While TSSE is still widely used to support TIM operations, photogrammetry is emerging as a preferred alternative:

    • In a laudable public-public partnership, the Florida Department of Transportation recently procured photogrammetry systems for the Florida Highway Patrol (FHP) statewide. FHP is training two sets of troopers in the photography and software aspects of the systems, respectively, with the goal of converting to a complete photogrammetry-based investigatory process by the end of 2010. (6)
    • Similarly, the Indiana Department of Transportation, Indiana Department of Revenue, Federal Highway Administration, and Indiana Toll Road have cooperatively funded 23 complete photogrammetry systems. Indiana currently has 22 officers and 6 trainers in the State trained in photogrammetry with an average scene-measuring time of 42 min. (6)
    • In a unique application, the Utah Highway Patrol uses aerial photogrammetry to take crash scene photos with a camera mounted on a low-flying, remote-controlled helicopter. (6)

    Photogrammetry captures the necessary data through the process of analyzing and interpreting photos taken at the incident scene. For either system, data captured in the field can be further analyzed off-site using specialized software, reducing the length of time the roadway or lanes need to be closed. Photogrammetry systems have been credited with significantly reducing the amount of time it takes to perform incident investigation while increasing the number of measurements able to be captured.

    To support and encourage the use of photogrammetry, the North Central Texas Council of Governments (NCTCOG) offers a photogrammetry training course as a complement to the region’s Freeway Incident Management series. Two course tracks are offered twice per year to regional law enforcement agencies. Basic training is 5 d in duration and includes a 3-d iWitness™ workshop and a 2-d crash zone workshop. Advanced photogrammetry training is offered over 2 d to students who complete the basic training. Additional information regarding NCTCOG’s photogrammetry training is available through their website, accessible at http://www.nctcog.org/trans/safety/PhotogramTrng.asp. (62)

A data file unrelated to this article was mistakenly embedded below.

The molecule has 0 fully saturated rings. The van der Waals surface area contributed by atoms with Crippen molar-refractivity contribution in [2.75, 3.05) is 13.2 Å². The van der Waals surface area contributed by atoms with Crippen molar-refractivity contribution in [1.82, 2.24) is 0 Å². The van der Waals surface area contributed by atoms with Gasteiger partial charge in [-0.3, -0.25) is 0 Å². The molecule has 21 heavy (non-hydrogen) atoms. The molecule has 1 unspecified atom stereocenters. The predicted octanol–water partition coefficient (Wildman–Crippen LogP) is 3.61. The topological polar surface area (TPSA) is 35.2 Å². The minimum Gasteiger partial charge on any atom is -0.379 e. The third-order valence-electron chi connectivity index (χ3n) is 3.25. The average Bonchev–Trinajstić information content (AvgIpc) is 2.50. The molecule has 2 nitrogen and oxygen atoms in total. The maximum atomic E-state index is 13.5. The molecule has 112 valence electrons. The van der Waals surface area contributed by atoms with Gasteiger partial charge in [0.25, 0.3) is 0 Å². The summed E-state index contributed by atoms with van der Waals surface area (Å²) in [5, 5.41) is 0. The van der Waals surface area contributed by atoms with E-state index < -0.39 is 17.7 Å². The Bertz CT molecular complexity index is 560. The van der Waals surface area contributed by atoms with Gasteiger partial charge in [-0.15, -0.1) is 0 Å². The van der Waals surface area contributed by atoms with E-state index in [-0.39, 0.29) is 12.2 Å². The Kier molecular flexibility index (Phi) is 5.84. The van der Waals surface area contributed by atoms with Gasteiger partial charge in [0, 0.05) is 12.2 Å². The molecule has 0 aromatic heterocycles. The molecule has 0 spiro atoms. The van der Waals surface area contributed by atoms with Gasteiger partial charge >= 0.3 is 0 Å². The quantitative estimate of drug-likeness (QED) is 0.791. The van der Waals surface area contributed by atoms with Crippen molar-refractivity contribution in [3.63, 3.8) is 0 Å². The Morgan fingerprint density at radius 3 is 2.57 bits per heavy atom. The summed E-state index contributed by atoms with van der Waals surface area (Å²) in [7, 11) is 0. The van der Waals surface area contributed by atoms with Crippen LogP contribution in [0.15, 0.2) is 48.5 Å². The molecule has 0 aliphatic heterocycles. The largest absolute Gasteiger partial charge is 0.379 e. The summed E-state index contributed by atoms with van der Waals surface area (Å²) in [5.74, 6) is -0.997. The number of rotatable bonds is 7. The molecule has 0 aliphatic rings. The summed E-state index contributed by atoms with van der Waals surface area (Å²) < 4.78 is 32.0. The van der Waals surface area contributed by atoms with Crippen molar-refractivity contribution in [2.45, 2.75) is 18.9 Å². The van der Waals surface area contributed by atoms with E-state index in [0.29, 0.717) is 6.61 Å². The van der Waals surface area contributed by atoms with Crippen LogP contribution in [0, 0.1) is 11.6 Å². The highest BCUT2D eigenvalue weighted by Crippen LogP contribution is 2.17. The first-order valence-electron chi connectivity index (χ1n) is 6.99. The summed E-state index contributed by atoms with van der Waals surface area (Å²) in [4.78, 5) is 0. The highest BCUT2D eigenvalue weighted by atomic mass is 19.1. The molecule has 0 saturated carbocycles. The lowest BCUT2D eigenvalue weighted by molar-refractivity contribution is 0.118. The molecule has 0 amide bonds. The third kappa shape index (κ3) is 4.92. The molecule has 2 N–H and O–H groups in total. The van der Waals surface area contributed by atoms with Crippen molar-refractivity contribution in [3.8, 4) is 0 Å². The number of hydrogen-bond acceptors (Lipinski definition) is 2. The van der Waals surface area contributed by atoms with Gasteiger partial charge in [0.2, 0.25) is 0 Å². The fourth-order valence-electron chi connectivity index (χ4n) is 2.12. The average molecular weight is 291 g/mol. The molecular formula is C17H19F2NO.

In 2007, the ITS Deployment Survey reported at least 93 major metropolitan areas in the United States using these technology-based strategies to expedite crash investigation procedures at major incidents. (2)

    In the absence of technology-based tools, alternative means of marking evidence (i.e., using paint to mark the evidence, including vehicle positions and locations, and a camera to photograph the incident scene) can be used. Once marked and recorded, the incident scene can be cleared. Law enforcement personnel can later return to the incident scene at a time when traffic volumes are low, close the necessary portion of the roadway, and collect the information required as part of the crash investigation. The use of alternative means of marking evidence is also encouraged as a means to speed incident clearance prior to the arrival of technology-based incident investigation tools on-scene.

  • Quick clearance using fire apparatus. Adopting a unique and progressive approach to quick clearance in Austin, TX, the Austin Fire Department recently issued a Special Order that allows AFD personnel to use their on-scene fire apparatus to assist in clearing the roadways. Utilizing tow straps provided by on-scene law enforcement officers, AFD may pull a disabled or blocking vehicle out of the travel lane to the side of the road. Fire and rescue personnel are authorized to act only at the request of a law enforcement officer.

    During minor incidents, this capability is thought to be particularly beneficial when only law enforcement motorcycle units with limited vehicle removal abilities are available on-scene. To make full use of this new operating procedure, local law enforcement agencies are considering equipping all motorcycle units with tow straps. During major incidents, the larger size and towing capacity of the fire apparatus compared to on-scene law enforcement cruisers may prove beneficial in quickly removing larger vehicles involved in the incident from the travel lane. Although benefits attributable to this change in operation have not yet been quantified given its recent implementation, it is anticipated to be highly effective in enhancing the quick clearance of incidents since fire and rescue and law enforcement personnel are typically the first responders to the scene.